From periphery to centre: pagan continuity and revival in Britain and Rome during the late fourth century AD


From periphery to centre: pagan continuity and revival in Britain and Rome during the late fourth century AD

Carmela Maria Ranieri

Master of Arts, Classics, Durham University (2008)

In light of recent archaeological evidence regarding rural temples and the Christianisation of the countryside in the Roman Empire, a re-examination af the cancept and forms of pagan worship existent in the late fourth century is necessary in order to accommodate these new findings. Firstly, it is af vital importance to attempt to defme the extremely broad term that is ‘paganism’ and to select the specific areas that will be addressed. The colloquial term pagani, which frrst appeared in Christian inscriptions of the early fourth century, ‘likely referred to civilian non-believers who had not been baptised. However, it must be noted that the oldest sense o f the classical Latin term paganus meant ‘of the country’ or ‘rustic’. It has been argued that the transferred use reflects the fact that the ancient idolatry lingered on in the rural villages and hamlets after Christianity had been generally accepted in the towns and cities of the Roman Empire.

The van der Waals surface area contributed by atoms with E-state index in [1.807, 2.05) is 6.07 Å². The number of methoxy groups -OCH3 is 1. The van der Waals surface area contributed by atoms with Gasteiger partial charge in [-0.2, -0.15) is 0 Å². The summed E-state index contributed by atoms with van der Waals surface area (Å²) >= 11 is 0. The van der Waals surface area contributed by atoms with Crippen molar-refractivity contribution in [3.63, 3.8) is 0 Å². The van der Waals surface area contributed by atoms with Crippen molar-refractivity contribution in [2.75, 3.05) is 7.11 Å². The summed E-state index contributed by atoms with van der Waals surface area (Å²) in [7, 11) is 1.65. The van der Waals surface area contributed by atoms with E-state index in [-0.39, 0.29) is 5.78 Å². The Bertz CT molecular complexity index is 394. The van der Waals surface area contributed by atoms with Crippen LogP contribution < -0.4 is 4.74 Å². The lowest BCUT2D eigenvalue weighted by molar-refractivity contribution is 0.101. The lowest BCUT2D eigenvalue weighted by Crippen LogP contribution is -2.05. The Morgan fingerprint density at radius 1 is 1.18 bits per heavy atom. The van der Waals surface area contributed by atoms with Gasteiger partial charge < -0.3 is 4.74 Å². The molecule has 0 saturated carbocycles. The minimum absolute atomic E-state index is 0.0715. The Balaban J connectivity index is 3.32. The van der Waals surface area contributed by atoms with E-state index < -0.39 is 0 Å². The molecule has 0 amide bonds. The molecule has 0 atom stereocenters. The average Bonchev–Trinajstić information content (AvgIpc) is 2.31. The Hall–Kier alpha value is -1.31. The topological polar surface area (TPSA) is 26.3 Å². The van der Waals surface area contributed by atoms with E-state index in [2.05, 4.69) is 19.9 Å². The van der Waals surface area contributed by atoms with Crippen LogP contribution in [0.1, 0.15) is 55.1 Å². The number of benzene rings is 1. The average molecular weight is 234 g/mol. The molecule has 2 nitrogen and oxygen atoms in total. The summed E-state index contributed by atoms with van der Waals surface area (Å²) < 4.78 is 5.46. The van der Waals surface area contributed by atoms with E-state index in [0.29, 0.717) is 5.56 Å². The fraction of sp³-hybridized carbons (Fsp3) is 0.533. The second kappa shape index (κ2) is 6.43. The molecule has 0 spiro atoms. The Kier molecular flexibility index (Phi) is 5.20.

From its earliest beginnings, Christianity is believed to have spread much more rapidly in major urban areas (such as Antioch, Alexandria, Corinth and Rome) than in the countryside. In fact, the early church was almost entirely urban and saon the word for country dweller became synonymous with someone who was not a Christian, giving rise to the modem meaning of ‘pagan’. This may, in part, owe much to the conservative nature of rural people, who could have been more resistant to the new ideas of Christianity than those who lived in major urban centres. However, it may have also resulted from early Christian missionaries focusing their efforts within major population centres rather than throughout an expansive yet sparsely populated countryside.

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